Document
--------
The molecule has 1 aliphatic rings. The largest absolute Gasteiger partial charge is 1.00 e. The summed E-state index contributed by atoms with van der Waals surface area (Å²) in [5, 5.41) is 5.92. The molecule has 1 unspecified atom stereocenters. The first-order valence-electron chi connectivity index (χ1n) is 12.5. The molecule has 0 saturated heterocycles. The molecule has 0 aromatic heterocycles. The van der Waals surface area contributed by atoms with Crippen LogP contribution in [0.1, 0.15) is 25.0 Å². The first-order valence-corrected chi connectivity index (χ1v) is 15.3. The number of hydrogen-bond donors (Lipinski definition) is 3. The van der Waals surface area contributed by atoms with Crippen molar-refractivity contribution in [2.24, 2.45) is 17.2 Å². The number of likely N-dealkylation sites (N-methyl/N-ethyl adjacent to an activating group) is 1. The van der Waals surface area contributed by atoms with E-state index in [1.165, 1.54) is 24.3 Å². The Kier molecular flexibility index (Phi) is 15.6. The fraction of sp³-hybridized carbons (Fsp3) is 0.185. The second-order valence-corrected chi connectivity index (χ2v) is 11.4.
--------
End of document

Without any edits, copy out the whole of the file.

The molecule has 1 aliphatic rings. The largest absolute Gasteiger partial charge is 1.00 e. The summed E-state index contributed by atoms with van der Waals surface area (Å²) in [5, 5.41) is 5.92. The molecule has 1 unspecified atom stereocenters. The first-order valence-electron chi connectivity index (χ1n) is 12.5. The molecule has 0 saturated heterocycles. The molecule has 0 aromatic heterocycles. The van der Waals surface area contributed by atoms with Crippen LogP contribution in [0.1, 0.15) is 25.0 Å². The first-order valence-corrected chi connectivity index (χ1v) is 15.3. The number of hydrogen-bond donors (Lipinski definition) is 3. The van der Waals surface area contributed by atoms with Crippen molar-refractivity contribution in [2.24, 2.45) is 17.2 Å². The number of likely N-dealkylation sites (N-methyl/N-ethyl adjacent to an activating group) is 1. The van der Waals surface area contributed by atoms with E-state index in [1.165, 1.54) is 24.3 Å². The Kier molecular flexibility index (Phi) is 15.6. The fraction of sp³-hybridized carbons (Fsp3) is 0.185. The second-order valence-corrected chi connectivity index (χ2v) is 11.4.